Forest roads on National Forest land in the lower peninsula follow the same rule as the upper peninsula with the main difference being no more than a handful of roads are open to ORVs.
Forest roads on private land in the upper peninsula that participate in the commercial forest act can allow ORVs for the purpose of hunting and fishing. They may allow, or tolerate, recreational use of ORVs. Vehicular access is not required for participation in the commercial forest act, it is up to the property owner.
The State has an extensive ORV Trail System that includes over 3000 miles of designated riding opportunities.
Designated refers to being posted open, signed with official markers. The ORV Trail System is managed by the Department of Natural Resources.
The current Trail System markers are orange triangles posted on trees, poles or carsonite markers. There are plans within the DNR to change to a newer yellow marker.
The ORV Trail System is comprised of four trail types:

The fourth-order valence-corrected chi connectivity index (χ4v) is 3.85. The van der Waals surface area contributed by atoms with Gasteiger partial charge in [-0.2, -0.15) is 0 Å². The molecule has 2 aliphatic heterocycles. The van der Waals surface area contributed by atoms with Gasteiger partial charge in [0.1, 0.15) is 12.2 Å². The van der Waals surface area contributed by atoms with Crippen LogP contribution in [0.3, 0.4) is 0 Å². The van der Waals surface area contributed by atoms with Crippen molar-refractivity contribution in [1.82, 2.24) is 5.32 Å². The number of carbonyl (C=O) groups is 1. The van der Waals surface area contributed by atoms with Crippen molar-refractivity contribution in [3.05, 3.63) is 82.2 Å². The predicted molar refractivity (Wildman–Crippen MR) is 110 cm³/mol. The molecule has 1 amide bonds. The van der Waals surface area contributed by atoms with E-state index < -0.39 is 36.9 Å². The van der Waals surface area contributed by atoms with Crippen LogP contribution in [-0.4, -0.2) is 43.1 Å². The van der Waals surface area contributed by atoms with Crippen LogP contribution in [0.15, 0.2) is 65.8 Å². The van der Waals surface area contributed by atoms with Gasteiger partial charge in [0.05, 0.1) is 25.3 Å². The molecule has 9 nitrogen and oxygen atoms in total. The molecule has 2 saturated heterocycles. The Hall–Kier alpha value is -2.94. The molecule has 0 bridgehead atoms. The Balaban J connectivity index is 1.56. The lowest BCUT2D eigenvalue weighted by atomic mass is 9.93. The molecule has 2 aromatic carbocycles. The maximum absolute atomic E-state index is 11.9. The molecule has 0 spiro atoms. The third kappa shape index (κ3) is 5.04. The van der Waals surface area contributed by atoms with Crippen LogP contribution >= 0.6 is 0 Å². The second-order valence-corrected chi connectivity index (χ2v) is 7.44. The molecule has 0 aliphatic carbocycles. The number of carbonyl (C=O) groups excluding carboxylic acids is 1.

ORV Route: These are 72 inches wide and open to all types of ORVs from motorcycles through full size vehicles. ORV Routes are generally forest roads, though they can include county roads. They frequently are also designated snowmobile trail BUT most snowmobile trails are NOT ORV Routes.
ORV Trail: These are narrow paths, open to ORVs less than 50 inches in width. This includes motorcycles, most ATVs and select UTVs. Full size vehicles are not allowed. Designated with an orange triangle with a picture of an ATV with the phrase "ORV Trail". Some ORV Trails on National forest land are only open to ATVs and Motorcycles, not UTVs regardless of width.
Motorcycle Trail: These are narrower paths open only to motorcycles. They are maintained at 24" at the ground up to 40" at handlebar height. Designated with an orange triangle with a picture of a motorcycle with the phrase "ORV Trail".